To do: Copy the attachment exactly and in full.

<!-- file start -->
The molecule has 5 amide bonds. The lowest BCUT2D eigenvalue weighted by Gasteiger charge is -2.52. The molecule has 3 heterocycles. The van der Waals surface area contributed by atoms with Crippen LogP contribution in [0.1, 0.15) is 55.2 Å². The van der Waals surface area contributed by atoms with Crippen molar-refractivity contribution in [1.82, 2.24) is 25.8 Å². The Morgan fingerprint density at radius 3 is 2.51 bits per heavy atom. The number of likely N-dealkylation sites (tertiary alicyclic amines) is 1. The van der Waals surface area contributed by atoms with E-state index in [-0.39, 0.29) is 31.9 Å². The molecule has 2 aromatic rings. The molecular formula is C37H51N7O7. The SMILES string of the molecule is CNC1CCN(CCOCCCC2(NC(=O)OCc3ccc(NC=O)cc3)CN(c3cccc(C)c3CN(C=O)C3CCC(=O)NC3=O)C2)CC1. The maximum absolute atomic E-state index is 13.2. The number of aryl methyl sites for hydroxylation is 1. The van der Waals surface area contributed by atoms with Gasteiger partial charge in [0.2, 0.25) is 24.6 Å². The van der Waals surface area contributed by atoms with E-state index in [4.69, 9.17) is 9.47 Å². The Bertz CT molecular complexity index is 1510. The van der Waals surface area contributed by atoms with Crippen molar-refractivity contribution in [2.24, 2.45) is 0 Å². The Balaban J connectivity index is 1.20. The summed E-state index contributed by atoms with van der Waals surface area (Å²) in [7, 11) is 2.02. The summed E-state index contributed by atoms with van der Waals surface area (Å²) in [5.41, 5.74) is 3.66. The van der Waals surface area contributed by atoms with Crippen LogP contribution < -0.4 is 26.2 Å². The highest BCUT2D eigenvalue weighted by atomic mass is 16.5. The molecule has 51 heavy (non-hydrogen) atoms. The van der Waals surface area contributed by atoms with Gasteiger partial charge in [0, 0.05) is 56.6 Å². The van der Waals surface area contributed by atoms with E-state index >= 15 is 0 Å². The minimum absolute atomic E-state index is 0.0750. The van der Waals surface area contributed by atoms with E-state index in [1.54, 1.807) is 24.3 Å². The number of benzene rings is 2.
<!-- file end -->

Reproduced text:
The molecule has 5 amide bonds. The lowest BCUT2D eigenvalue weighted by Gasteiger charge is -2.52. The molecule has 3 heterocycles. The van der Waals surface area contributed by atoms with Crippen LogP contribution in [0.1, 0.15) is 55.2 Å². The van der Waals surface area contributed by atoms with Crippen molar-refractivity contribution in [1.82, 2.24) is 25.8 Å². The Morgan fingerprint density at radius 3 is 2.51 bits per heavy atom. The number of likely N-dealkylation sites (tertiary alicyclic amines) is 1. The van der Waals surface area contributed by atoms with E-state index in [-0.39, 0.29) is 31.9 Å². The molecule has 2 aromatic rings. The molecular formula is C37H51N7O7. The SMILES string of the molecule is CNC1CCN(CCOCCCC2(NC(=O)OCc3ccc(NC=O)cc3)CN(c3cccc(C)c3CN(C=O)C3CCC(=O)NC3=O)C2)CC1. The maximum absolute atomic E-state index is 13.2. The number of aryl methyl sites for hydroxylation is 1. The van der Waals surface area contributed by atoms with Gasteiger partial charge in [0.2, 0.25) is 24.6 Å². The van der Waals surface area contributed by atoms with E-state index in [4.69, 9.17) is 9.47 Å². The Bertz CT molecular complexity index is 1510. The van der Waals surface area contributed by atoms with Crippen molar-refractivity contribution in [2.24, 2.45) is 0 Å². The Balaban J connectivity index is 1.20. The summed E-state index contributed by atoms with van der Waals surface area (Å²) in [7, 11) is 2.02. The summed E-state index contributed by atoms with van der Waals surface area (Å²) in [5.41, 5.74) is 3.66. The van der Waals surface area contributed by atoms with Crippen LogP contribution < -0.4 is 26.2 Å². The highest BCUT2D eigenvalue weighted by atomic mass is 16.5. The molecule has 51 heavy (non-hydrogen) atoms. The van der Waals surface area contributed by atoms with Gasteiger partial charge in [0, 0.05) is 56.6 Å². The van der Waals surface area contributed by atoms with E-state index >= 15 is 0 Å². The minimum absolute atomic E-state index is 0.0750. The van der Waals surface area contributed by atoms with E-state index in [1.54, 1.807) is 24.3 Å². The number of benzene rings is 2.